The trial, which began on Tuesday, is expected to last another two weeks.
A youth coalition challenging Montana state officials over climate change policies are expected to return to court this week.
According to The Associated Press, attorneys for Montana have already sought to downplay the sparsely-populated state’s contribution to global warming.
The trial, which is expected to commence on June 13th, is scheduled to last for two weeks.
The sixteen young plaintiffs, along with their attorneys, will try to persuade U.S. District Judge Kathy Seeley that Montana’s fossil fuel-friendly policies endanger residents’ physical health an well-being while threatening future generations.
Grace Gibson-Snyder, a 19-year-old plaintiff in the claim, told the court that wildfire rates have increased as a direct result of global warming.
The smoke from such wildfires, Gibson-Snyder said, have becoming a “defining experience” of playing soccer throughout high school, with dense clouds regularly covering her hometown, provoking match cancellations and keeping asthmatic teammates off the field.
A 2009 wildfire in Yosemite National Park. Image via Wikimedia Commons/user: Salam2009. (CCA-By-4.0).“It’s not pleasant,” the teenage athlete said. “It’s so uncomfortable as you’re breathing deeper and deeper.”
“I’m thrilled about this unique opportunity to lay out the whole story of how the government promotes fossil fuel development, how those policies exacerbate climate change, and how that in turn harms me and the other youth plaintiffs,” Gibson-Snyder said.
After court opened session on Monday Gibson-Snyder said she felt empowered “to know we’re being heard.”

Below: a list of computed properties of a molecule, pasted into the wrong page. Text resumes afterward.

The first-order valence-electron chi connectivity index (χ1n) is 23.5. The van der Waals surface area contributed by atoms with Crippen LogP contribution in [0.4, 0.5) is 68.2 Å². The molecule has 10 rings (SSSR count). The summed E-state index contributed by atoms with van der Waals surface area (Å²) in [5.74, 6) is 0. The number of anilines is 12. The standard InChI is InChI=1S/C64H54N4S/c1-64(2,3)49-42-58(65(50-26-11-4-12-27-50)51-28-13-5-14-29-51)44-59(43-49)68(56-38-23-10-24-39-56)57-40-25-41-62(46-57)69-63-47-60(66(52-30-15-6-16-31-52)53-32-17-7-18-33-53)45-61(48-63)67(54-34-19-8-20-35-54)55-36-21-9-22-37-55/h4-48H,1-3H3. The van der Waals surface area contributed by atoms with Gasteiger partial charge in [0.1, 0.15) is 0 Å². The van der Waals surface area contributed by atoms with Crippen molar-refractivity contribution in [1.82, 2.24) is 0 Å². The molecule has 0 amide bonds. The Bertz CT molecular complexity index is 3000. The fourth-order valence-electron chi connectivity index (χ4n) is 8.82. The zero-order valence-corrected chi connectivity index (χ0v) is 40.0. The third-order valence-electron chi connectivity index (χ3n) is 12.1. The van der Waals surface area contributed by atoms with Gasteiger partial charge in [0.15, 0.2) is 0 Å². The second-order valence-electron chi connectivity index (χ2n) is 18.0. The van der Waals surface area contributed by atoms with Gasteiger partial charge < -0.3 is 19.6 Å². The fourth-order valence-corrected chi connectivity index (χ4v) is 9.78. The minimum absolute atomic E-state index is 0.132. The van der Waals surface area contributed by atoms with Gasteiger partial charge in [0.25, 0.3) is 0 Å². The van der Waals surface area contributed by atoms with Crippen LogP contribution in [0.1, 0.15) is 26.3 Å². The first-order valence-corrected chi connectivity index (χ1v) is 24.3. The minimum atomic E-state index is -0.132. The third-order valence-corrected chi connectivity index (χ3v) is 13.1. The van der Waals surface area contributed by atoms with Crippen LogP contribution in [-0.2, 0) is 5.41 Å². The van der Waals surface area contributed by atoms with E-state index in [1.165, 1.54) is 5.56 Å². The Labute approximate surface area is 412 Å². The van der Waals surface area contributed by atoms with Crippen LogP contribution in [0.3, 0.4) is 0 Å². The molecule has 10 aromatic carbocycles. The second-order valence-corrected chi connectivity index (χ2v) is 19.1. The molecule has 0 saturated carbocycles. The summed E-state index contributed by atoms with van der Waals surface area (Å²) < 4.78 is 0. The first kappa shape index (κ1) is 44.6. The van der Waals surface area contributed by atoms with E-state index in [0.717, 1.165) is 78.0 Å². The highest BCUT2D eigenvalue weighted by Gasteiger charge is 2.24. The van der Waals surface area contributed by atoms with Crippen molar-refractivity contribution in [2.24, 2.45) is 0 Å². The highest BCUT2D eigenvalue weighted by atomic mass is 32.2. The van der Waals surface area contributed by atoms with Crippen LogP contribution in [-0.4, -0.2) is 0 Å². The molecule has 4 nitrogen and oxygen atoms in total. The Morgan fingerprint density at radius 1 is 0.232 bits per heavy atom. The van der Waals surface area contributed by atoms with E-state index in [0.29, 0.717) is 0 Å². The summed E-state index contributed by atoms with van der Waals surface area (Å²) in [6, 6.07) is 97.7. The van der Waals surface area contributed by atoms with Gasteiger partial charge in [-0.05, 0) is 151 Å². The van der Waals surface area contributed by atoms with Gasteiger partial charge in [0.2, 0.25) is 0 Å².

“We are telling our stories and I am looking forward to a shift toward a better policy and healthier future for all of us,” she added.
The lawsuit, notes The Associated Press, focuses on the Montana constitution’s guarantee to a “clean and healthful environment,” and whether that means that the state has a legal obligation to act against climate change.
The plaintiffs’ attorneys intentionally sought young claimants, hoping that—by representing youth aged between 5 and 22—they could highlight how global warming is affecting the lives, hopes, and dreams of young Americans.
Nevertheless, the state’s lawyers say that Montana’s role in global warming is “miniscule,” and that the plaintiffs cannot legitimately claim that their damages are the direct result of Helena’s policies.
“Climate change is a global issue that effectively relegates Montana’s role to that of a spectator,” a Montana attorney said.
However, Jim Nelson—a former Montana supreme court justice—told The Guardian that, in spite of its promises, the state has “never, never” fulfilled its legal duty to maintain a healthy environment.
Instead, Nelson said, the state’s Republican-dominated legislature has enacted over two dozen bills that will “adversely affect the environment” in a multitude of ways.
“The legislature basically thumbed its nose at these constitutional provisions,” the former justice said.
A favorable ruling, Nelson continued, could “force the legislature and public officials in the state administration to actually do what the constitution requires.”
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